Hideki Matsuyama Becomes Asia’s Most Prolific PGA Tour Winner With Riviera Victory

LOS ANGELES (AP) — The conversation began seven years ago when Japanese star Hideki Matsuyama won his fourth PGA Tour title to pass Shigeki Maruyama, his mentor. Maruyama told him the ultimate mark was nine tour wins, a record for most by an Asian-born player.

Matsuyama had little reason to believe that would come Sunday at Riviera.

Six shots behind to start the final round of the Genesis Invitational, Matsuyama delivered a record performance — 9-under 62, the lowest closing round by a winner at Riviera — to achieve the record that really mattered.

He now has nine PGA Tour wins, one better than K.J. Choi of South Korea.

“Reaching nine wins was one of my big goals, passing K.J. Choi,” Matsuyama said after his three-shot victory. “After my eighth win, I’ve been struggling with my back injury. There were a lot of times where I felt I was never going to win again. I struggled reaching to top 10, but I’m really happy that I was able to win today.”

This was an exquisite performance, second only to his 61 in the final round at Firestone in 2017 on a day no one else shot lower than 65.

Matsuyama was part of a five-way tie for the lead on the back nine until he hit a beautiful fade with a 6-iron from 187 yards into a breeze on the tough 15th hole that carried the bunker and rolled out to 8 inches for a tap-in birdie.

“Perfect shot,” he said.

On the par-3 16th, he dangled the club after his tee shot because it was 5 yards right of where he had been aiming, only to see it roll to 6 inches from the cup for another birdie. He added a third straight birdie with a chip down the slope on the par-5 17th to just over 3 feet.

Matsuyama lightly pumped his fist — a rare show of emotion for him — when his 4-foot par putt with a sharp right-to-left break dropped in for a 62.

Doug Tewell shot 63 in the final round to win in 1986, the previous record.

The only downer for Matsuyama was not being able to pose with Tiger Woods, the tournament host who had to withdraw on Friday with a bad case of the flu.

“To win in this tournament was one of my goals ever since I became pro,” Matsuyama said. “After Tiger became the host, that goal became a lot bigger. A little disappointed that I wasn’t able to take a picture with Tiger today.”

Matsuyama finished at 17-under 267 for a three-shot victory over Will Zalatoris (69) and Luke List (68). Patrick Cantlay and Xander Schauffele, best friends playing in the final group, faded in the middle of the back nine and tied for fourth.

“Once I saw Hideki finishing at 17 under, it was a bit of a deflater, I’m sure for the rest of the field,” Schauffele said. “But hats off to him. It’s incredible. He’s done it a few times now, shooting lights out on Sunday.”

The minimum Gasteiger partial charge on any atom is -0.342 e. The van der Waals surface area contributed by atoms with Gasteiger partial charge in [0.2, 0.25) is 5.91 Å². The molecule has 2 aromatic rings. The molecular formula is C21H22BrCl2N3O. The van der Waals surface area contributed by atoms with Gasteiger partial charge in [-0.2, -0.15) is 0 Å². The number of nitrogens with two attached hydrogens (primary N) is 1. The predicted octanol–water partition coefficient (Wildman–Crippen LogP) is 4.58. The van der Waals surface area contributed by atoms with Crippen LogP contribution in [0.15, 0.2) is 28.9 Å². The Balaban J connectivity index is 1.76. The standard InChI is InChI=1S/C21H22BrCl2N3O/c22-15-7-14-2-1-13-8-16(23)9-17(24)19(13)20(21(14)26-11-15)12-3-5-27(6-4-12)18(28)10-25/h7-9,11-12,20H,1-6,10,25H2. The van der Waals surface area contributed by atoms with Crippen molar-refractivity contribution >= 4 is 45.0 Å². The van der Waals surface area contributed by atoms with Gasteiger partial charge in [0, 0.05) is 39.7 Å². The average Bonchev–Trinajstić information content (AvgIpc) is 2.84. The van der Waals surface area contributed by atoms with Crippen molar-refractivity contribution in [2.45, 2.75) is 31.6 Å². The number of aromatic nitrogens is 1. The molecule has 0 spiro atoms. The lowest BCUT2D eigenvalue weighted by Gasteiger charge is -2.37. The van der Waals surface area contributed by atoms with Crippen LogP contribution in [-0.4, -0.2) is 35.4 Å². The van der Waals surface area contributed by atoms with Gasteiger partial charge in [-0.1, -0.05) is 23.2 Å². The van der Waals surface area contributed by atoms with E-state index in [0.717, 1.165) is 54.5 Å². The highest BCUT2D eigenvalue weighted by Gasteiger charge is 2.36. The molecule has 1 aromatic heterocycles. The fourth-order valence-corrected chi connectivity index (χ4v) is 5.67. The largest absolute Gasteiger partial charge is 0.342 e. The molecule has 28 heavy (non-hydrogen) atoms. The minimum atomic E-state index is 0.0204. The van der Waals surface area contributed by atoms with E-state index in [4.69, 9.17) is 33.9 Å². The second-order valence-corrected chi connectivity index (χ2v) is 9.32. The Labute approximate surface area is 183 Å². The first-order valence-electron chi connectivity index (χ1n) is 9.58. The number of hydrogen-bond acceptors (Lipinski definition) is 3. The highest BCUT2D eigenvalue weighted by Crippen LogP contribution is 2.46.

It was the third time Matsuyama shot 63 or lower on Sunday to win, most recently at the Sony Open two years ago. Maruyama sent him a text that day in Hawaii, reminding him of their talk about breaking Choi’s record.

Matsuyama said winning never entered his mind when he arrived to the course Sunday. Cantlay had a two-shot lead and had not taken too many wrong steps. But he was feeling a little ill, and the golf was a struggle.

Cantlay hit only four fairways and nine greens. He missed a 12-foot birdie putt on the easy opening par 5 and then didn’t have another look at birdie until the sixth hole. He made a birdie putt from 50 feet on the 18th for a 72.

Cantlay played with Schauffele, who struggled just as much. Schauffele got back in the mix with a tough birdie on the par-4 10th and holing a bunker shot for eagle on the par-5 11th. He bogeyed the next three holes and and rallied at the end for a 70.

List set the early pace. Zalatoris took the lead in the middle of the back nine. At one point there was a five-way tie for the lead heading to the tough stretch on the back nine at Riviera.

And then Matsuyama took over with three straight birdies.

“The second shot on 15 was probably the best shot I had,” he said through his interpreter.

Matsuyama had struggled the last two years, starting with a neck and back injury at Bay Hill in March 2022. He had only six top 10s worldwide during that stretch and fell out of the top 50 in the world.

“Ever since that injury, I was worried every week something bad might happen,” Matsuyama said. “This week I had no issue. I played without any worries. That really helped.”

The win was worth $4 million from the $20 million purse and moves him to No. 20 in the world with the entire major season ahead of him. Matsuyama now has 18 wins worldwide, eight on the Japan Golf Tour and the unofficial Hero World Challenge, also hosted by Woods. At least he has a picture from that day.